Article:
In the midst of record investor bullishness it seems somewhat rude to sound a note of caution. However rising equity valuations and historically (still) low bond yields make it difficult to see how many institutions can meet the returns assumptions they have made public.* This NASRA report shows that the median pension fund is using a 7.5% expected return going forward.
Ben Carlson at A Wealth of Common Sense has done a good job showing how simple 60/40-type portfolios have historically beaten what most people consider the ‘smart money, i.e. college endowments. The problem for institutional investors is that the 60/40 portfolio is facing some tough headwinds.
Michael Batnick in a post at The Irrelevant Investor notes that the demise of the 60/40 portfolio has been written before. However a a closer look at the potential for a 60/40 portfolio going forward looks grim:
Assuming bonds give you 3% for the next decade, then stocks have to give you more than 16% a year to match the returns of the last nine years. This seems unrealistic, to put it mildly. The good news is that there is a universe beyond the S&P 500 and Barclay’s Agg, and there are sensible strategies outside of buying and holding. The bad news is that, well, for the 60/40 portfolio, this is probably as good as it gets.
Unfortunately pushing into alternative investments won’t help, any if at all. Hedge funds, as a whole, have done their best work during periods of market stress. Private equity generated its best returns when equity valuations were low and asset under management were still at reasonable levels. From the Economist:
The Centre for Retirement Research conducted a study* of the effect of investing in alternative-asset categories on state and local-government pension-plan returns in the 2005-15 period. It found that schemes that placed an extra 10% of their portfolio in private equity and property had marginally increased the return on their portfolios (by around a sixth of a percentage point). But investing in commodities or hedge funds had reduced returns, with the latter knocking half a percentage point off the total.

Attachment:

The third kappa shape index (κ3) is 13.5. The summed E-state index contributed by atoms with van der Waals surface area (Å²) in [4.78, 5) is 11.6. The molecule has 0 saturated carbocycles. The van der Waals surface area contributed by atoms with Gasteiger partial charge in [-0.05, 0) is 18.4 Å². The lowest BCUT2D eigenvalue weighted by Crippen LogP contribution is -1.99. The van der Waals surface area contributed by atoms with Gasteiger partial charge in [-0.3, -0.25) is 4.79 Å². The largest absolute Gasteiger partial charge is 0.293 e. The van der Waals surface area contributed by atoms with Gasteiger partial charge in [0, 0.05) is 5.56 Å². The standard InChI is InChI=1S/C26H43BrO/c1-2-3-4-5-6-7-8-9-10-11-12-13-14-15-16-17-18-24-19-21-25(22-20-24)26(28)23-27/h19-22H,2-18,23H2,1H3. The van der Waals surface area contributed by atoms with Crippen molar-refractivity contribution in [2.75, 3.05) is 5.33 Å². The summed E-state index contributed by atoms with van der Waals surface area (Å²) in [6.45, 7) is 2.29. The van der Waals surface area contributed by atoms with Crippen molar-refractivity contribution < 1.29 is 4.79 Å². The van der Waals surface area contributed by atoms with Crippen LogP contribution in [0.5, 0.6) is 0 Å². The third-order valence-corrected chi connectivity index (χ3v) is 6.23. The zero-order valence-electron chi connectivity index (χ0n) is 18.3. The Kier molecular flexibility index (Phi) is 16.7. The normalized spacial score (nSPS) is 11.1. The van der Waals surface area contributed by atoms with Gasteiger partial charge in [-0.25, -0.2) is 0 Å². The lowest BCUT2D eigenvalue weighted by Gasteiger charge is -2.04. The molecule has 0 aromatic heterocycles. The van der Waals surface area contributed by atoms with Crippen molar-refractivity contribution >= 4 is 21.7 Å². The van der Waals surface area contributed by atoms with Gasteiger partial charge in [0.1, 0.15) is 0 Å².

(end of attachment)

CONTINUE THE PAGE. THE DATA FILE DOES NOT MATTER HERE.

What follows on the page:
No matter how you read the above it is difficult to see how alternatives can bail out a pension or endowment fund from unrealistic return assumptions and difficult market math.Fortunately (or unfortunately) the logic of the financial markets does not yield to rhetoric or political will. Jason Zweig at WSJ asks why do pension funds still hang their hat on unrealistic return assumptions? Zweig writes:
Because they have to, the chief investment officer of a large public pension plan tells me. State laws guarantee generous retirement benefits for millions of current and former government employees. To appear as if they can meet those obligations, the pension plans have no choice but to set their expected returns higher than reality is likely to deliver.
That’s the exact opposite of what the rest of us should do. Sooner or later, investors who build their expectations on hope rather than on arithmetic end up sorry.
The financial markets don’t care what politicians say, whether it be their pension return assumptions or late night tweets lashing out at companies that fail to adhere to the President’s wishes. State pension funds have to mix politics and investing. Fortunately you the individual investor don’t. Your state government is reluctant to up its contributions to its pension fund. You as an individual CAN increase your savings rate and retirement fund contributions.
Leave the debate over returns assumptions to the politicians. Control what you can, let the markets do what they are going to do, and focus on the long run.
*In regards to the equity market I will point you to this piece by Jesse Livermore at Philosophical Economics. Suffice it to say that it is difficult to conjure a case for US equities, going forward generate returns much in excess of 6%.